We went for a stroll at the Southbank and ended up at the Tate Modern…
Key word • Serendipity…
Blavatnik Building , because neither of us had experienced this new extension in person yet…
THE TANKS 8 FREE COLLECTION DISPLAYS:
(centred around the theme of human voice. )
I grew up in church as a daughter of a Rev and a trained Catholic Choirmaster, so the latin harmonies pulled me in immediately, I was at home. I took a seat straight away and it felt like I was at one with my soul, like a session of deep meditation with my Creator, and my Father – syncing spirits.
It was angelic, definitely a spiritual, peaceful and cleansing experience for me. It gave a me a deeper appreciation for all the things my dad taught me about music and performance, more specifically, order, harmony, synchronicity, power, balance, and love.
“Janet Cardiff’s Forty Part Motet is an audio installation reworking the sixteenth-century choral work Spem in Alium by English composer Thomas Talli.
Janet Cardiff worked with the Salisbury Cathedral Choir to record 40 individual singers, playing each voice through its own corresponding speaker. The speakers are carefully positioned in eight different groups of five, responding to the structure of Tallis’s complex vocal piece, or motet. Each group forms a choir of five singers with different vocal ranges: a bass, baritone, tenor, alto and soprano. The eight choirs produce harmonies which blend into a polyphonic landscape of sound.
Sung in Latin, the first line ‘Spem in alium nunquam habui …’ translates as ‘I have never put my hope in any other but in you, O God of Israel’. ”
An airy open space weighed down by what felt like balls of oppression.
I had to take a step back while entering the room, it was all too close to home, holding back light tears I peered in, clinging to a concrete pillar for solace. The West African accents, the pidgin English, the sorrow, the pain, the weight of oppression and the light of hope and optimism.
At first I thought it was an installation about the voices of the dead souls who were thrown overboard or drowned and lost their lives in the Atlantic Slave, trade then I listened a little closer. It was like conversations between aunties and mothers and sisters in homes; familial anxieties…
“In Wetin You Go Do? 2015 Nigerian artist Otobong Nkanga integrates voice and sculpture to reflect on contemporary anxieties.
The installation consists of concrete spheres connected to each other with heavy ropes. These soundtracks are part narrative and part song, and shift between stream of consciousness and profound statements in English, French and Nigerian Pidgin, an English-based Creole language widely spoken across Nigeria. In a dialogue improvised by the artist, the characters reflect on life’s difficulties, asking ‘Wetin you go do?’, a colloquial term in Nigerian Pidgin meaning ‘What are you going to do?’ “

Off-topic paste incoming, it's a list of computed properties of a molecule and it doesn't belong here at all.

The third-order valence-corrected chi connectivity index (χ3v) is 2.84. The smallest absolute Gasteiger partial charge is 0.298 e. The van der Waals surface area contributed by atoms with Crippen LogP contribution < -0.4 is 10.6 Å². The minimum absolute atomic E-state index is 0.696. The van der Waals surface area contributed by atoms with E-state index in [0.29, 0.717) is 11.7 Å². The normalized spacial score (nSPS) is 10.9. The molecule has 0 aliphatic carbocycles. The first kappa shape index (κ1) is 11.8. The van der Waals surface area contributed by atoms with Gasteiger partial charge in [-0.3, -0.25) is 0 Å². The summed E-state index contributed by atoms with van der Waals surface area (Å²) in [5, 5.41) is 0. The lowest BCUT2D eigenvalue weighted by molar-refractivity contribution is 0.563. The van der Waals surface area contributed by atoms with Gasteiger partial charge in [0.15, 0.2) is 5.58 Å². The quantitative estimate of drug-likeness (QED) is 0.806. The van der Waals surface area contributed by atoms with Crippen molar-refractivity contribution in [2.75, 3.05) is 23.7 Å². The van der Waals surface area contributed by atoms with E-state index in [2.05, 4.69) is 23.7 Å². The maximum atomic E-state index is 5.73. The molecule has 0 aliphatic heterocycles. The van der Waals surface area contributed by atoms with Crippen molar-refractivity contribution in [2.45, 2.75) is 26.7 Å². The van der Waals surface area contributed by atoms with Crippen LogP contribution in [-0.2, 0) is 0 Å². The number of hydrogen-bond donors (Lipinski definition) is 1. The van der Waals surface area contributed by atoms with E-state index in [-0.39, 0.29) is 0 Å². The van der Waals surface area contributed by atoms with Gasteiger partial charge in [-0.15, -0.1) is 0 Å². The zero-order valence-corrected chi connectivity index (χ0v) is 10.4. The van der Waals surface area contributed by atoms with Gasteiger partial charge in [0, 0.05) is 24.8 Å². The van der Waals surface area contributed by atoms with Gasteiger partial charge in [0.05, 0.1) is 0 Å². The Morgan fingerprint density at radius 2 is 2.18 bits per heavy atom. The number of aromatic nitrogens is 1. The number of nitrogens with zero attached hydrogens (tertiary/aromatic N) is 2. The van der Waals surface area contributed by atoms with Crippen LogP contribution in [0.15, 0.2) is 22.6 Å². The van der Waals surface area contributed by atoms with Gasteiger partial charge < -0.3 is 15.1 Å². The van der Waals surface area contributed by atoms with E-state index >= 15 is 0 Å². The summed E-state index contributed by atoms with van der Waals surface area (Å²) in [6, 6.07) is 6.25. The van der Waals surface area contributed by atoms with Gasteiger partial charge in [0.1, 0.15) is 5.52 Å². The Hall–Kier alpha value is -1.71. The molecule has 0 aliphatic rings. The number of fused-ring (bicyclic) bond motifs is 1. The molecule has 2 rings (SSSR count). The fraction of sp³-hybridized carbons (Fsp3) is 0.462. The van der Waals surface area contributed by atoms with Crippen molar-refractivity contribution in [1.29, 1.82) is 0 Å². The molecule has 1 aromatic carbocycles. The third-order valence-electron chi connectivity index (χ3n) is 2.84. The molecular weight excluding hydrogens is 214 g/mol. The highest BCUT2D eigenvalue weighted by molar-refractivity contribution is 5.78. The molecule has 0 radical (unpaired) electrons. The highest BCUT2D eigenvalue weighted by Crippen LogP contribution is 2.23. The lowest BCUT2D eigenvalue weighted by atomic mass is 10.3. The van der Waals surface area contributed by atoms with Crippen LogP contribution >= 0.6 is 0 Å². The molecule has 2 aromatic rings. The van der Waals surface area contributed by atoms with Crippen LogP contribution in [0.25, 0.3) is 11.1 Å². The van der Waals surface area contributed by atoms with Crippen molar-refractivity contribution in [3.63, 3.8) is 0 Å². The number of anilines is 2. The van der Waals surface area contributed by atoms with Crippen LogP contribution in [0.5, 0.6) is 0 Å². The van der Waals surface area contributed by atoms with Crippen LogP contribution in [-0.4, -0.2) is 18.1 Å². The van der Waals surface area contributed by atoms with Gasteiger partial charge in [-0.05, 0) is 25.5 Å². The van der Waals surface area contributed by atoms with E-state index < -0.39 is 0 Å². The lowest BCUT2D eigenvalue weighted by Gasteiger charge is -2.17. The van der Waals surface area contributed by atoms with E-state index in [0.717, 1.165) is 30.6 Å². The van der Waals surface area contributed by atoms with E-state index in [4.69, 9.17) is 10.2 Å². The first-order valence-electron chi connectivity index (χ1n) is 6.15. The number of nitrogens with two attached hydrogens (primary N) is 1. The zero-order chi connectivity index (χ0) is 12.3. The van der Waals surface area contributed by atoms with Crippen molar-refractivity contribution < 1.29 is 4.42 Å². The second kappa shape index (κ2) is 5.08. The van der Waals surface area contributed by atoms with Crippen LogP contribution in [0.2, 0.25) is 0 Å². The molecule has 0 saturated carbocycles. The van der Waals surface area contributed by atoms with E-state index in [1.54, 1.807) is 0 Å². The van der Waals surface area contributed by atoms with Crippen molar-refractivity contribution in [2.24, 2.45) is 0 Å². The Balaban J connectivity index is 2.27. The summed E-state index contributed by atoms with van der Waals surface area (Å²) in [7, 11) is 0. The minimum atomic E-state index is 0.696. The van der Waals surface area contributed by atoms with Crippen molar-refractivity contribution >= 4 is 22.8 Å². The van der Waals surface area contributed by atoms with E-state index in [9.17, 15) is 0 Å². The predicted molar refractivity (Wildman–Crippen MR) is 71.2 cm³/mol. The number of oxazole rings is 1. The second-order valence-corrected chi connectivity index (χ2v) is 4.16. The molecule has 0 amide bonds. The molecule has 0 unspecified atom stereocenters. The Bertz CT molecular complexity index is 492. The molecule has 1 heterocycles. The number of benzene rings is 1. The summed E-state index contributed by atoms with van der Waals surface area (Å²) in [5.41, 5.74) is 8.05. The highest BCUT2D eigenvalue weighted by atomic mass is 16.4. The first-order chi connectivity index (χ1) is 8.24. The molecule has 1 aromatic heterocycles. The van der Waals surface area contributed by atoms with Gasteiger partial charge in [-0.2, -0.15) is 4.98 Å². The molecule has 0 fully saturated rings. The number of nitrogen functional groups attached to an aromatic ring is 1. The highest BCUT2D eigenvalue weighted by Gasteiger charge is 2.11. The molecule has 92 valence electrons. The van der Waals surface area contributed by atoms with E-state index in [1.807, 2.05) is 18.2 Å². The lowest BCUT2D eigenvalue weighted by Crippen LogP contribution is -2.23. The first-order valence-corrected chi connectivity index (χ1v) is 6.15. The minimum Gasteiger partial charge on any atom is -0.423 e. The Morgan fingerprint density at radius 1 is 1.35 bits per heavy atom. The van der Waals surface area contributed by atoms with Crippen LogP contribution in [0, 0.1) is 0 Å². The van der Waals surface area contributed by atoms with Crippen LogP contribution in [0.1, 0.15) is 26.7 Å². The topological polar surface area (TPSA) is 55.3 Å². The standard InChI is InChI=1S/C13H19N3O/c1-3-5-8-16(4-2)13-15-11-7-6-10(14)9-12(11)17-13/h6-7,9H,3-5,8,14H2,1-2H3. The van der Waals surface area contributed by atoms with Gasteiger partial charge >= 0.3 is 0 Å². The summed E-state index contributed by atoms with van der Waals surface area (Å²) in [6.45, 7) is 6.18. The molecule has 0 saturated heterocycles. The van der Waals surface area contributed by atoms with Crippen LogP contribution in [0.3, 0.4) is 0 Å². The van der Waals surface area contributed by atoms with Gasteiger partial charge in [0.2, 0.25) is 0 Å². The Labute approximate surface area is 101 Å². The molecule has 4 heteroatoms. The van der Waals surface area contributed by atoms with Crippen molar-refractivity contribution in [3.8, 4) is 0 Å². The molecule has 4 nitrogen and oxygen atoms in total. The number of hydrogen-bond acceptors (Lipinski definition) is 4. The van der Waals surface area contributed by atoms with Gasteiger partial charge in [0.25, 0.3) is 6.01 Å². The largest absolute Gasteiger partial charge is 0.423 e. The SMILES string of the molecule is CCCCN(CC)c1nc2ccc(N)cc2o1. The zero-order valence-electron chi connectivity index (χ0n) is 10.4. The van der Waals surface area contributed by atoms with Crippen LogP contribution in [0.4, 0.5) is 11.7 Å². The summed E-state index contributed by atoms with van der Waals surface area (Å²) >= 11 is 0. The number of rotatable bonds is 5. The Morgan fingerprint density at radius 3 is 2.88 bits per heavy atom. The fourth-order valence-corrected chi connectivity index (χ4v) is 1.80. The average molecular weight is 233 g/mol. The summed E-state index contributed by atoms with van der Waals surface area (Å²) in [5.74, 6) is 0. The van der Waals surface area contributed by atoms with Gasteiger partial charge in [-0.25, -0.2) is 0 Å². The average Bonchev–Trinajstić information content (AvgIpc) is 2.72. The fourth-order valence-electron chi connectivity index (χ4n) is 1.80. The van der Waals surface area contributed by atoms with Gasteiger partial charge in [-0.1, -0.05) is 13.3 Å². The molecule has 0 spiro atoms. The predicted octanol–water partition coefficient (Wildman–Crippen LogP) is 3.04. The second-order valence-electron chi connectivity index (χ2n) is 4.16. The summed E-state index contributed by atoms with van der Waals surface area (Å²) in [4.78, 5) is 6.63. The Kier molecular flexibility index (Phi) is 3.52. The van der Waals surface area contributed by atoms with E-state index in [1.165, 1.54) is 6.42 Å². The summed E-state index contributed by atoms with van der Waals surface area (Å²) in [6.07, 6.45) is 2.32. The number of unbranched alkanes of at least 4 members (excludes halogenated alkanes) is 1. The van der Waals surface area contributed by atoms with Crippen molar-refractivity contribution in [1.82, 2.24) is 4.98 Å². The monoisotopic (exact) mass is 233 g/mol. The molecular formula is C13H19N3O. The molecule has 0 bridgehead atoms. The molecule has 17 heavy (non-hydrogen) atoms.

Zineb Sedira • Mother Tongue
It was like walking into a bottom less cauldron of trans generational misunderstanding and cyclical hauntings.
This was a 5 minute, in colour three screen installation with headphones, featuring a conversation between her mother and herself in France, her daughter and herself in England and her Grandmother and Granddaughter in Algeria.
It sent a suffocating sensation through me, an acute understanding of what it feels like to be lost in translation with the ones you love most – being a 1st generation British Igbo child to Igbo Nigerian parents.
The cultural differences and the infinite attempts to come to compromise and understanding; learning that no one is ‘to blame’ and we are in fact in this journey together.
We sat through a 45min three screen film installation of an astounding, chilling visual interpretation of intersectionality in identity. From stark scenes of poverty, privilege and race and class prejudice from a mixed raced trans atlantic perspective, to self discovery in modernism and multicultural cities …
“The Unfinished Conversation 2012, explores the multi-layered and evolving subject of cultural identity. British artist, filmmaker and writer John Akomfrah investigates how identity can be seen as a product of history and memory rather than something fixed. The installation is based on the personal archive of the influential and acclaimed cultural theorist Stuart Hall (1932–2014), who described identity and ethnicity as being the subject of an ‘ever-unfinished conversation’.
Akomfrah uses a wide range of material alongside archival footage of Hall, interweaving his biography with historical events, readings and music.”
ENJOY the Vlog below 🙂 xO